Archive Files of Cajun, Creole, and Zydeco Musicians
Posted between 1999 and 2008

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Liberty Theater
celebrates the 900th Show          

Larrell Richard serves up plates of jambalaya from his grosse chaudière noire.

On stage at the Liberty for the 900th show were the Lost Bayou Ramblers and Creole Stomp.

Louis Michot, fiddler and vocalist with the Lost Bayou Ramblers, shown in the second photo in this column, sang an original composition, "The Liberty Theater Special," written as a tribute to the 900th show. Among their other numbers, the band performed swing music by the Hackberry Ramblers. Alan LeFleur, shown in the right column, is playing a bass signed by members of  the Hackberry Ramblers.

Dennis Stroughmatt, shown in the photo immediately above, is the leader of the band Creole Stomp. He lives in Illinois but has spent a lot of time in Louisiana, performing with musicians like Sheryl Cormier and Dexter Ardoin. In 2005, Flat Town Music released Le Tracas de Morris, a CD in which he teams with Morris Ardoin, and Creole Stranger, a Creole Stomp CD (the title cut is by Dennis). Jennifer, Dennis' wife, is shown in the right column on triangle.

In the photo immediately below, host Barry Ancelet holds the mike for Larrell Richard.

Click here for the Liberty schedule.

The Liberty Center for the Performing Arts, known to just about everyone as the Liberty Theater or just "the Liberty," celebrated the 900th edition of the Rendez Vous des Cajuns radio program on February 19, 2005. The theater dates from the early 1920s, but it was through the hard work of community and cultural leaders like former Eunice Mayor Curtis Joubert, Marc and Ann Savoy, and many others that the Liberty was restored and the Saturday radio show began in 1987.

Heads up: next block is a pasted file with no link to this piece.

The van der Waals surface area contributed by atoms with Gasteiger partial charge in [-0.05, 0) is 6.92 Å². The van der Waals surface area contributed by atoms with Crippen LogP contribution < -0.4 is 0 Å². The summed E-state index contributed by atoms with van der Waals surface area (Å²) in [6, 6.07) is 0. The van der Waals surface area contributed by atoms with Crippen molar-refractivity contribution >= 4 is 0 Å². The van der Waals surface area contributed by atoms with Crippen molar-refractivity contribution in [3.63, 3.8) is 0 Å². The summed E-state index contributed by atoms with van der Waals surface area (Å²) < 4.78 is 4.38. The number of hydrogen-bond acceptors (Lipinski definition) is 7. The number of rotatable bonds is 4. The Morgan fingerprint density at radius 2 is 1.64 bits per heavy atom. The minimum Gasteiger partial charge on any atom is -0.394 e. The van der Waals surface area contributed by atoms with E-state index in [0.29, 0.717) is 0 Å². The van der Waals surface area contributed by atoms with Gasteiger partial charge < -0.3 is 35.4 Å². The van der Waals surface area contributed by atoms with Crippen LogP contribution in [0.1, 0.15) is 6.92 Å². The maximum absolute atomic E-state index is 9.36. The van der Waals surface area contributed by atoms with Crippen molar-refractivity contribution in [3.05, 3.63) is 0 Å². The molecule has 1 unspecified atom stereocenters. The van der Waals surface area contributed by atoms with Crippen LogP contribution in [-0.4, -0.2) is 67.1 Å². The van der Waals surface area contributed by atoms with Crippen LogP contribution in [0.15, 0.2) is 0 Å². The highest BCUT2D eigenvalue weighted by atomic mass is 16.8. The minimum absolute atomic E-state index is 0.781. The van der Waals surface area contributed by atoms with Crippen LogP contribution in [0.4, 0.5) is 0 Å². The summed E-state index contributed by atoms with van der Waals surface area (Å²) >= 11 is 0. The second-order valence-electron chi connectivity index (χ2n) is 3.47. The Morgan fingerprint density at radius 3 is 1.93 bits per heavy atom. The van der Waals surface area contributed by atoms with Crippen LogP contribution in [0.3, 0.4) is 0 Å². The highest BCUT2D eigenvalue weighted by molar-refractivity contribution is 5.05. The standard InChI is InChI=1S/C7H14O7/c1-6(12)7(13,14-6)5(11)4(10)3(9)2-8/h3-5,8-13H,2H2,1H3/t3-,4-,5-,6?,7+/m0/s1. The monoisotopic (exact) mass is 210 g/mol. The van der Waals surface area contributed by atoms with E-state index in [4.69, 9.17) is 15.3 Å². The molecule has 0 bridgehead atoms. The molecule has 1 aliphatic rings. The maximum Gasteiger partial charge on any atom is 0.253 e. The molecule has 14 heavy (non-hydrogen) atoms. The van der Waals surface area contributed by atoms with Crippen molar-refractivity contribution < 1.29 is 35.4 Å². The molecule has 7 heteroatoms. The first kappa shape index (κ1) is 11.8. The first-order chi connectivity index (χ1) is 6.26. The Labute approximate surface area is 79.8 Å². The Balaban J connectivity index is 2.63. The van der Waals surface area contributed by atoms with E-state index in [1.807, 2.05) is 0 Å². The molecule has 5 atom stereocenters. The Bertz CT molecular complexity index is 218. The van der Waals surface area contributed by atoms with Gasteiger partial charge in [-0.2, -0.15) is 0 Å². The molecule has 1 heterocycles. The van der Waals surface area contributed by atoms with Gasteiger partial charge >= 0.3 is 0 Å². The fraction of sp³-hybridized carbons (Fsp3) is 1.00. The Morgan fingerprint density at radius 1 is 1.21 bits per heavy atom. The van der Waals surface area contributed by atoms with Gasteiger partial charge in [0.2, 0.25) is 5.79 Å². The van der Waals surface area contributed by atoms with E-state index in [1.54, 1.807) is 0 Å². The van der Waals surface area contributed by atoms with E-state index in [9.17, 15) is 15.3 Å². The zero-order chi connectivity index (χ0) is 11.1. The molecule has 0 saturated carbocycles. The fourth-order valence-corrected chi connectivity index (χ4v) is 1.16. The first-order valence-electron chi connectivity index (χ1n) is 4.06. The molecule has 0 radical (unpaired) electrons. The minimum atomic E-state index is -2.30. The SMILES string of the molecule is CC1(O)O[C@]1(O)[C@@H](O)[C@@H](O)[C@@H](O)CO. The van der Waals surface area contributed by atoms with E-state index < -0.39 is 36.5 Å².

Central to the success of the program has been the host, Dr. Barry Ancelet of the University of Louisiana at Lafayette, along with numerous volunteers backstage and others like videographer Jerry Devillier, plus the support of the National Park Service, the City of Eunice, and other agencies and businesses.

Over the years, of course, countless great musicians have performed on the Liberty's stage, receiving in return much less than they deserve financially but finding the experience deeply rewarding in the knowledge that they are helping to sustain the cultural legacy of Southwest Louisiana. They also know that the audiences at the Liberty appreciate good music when they hear it.

The Liberty audience on a typical Saturday night includes visitors from a number of other states and several foreign countries, along with Cajun music fans from the region who decide to make a trip to Eunice to see a favorite band. But there is also a core of regulars who are there every Saturday night, dancing, enjoying the music and having fun together. They speak French and can serve as interpreters for other audience members who miss the punch lines of the jokes Barry Ancelet tells in French. On several special occasions, they have gotten together to prepare a meal for the Liberty audiences, with the supplies donated by various businesses. Again, for the 900th show, Larrell Richard cooked up some of the best jambalaya ever made served up in his grosse chaudière noire. Other regulars served cake and made the evening into a real celebration.




The crowd lines of for jambalya while Creole Stomp plays on stage.



All photographs and text by David Simpson.

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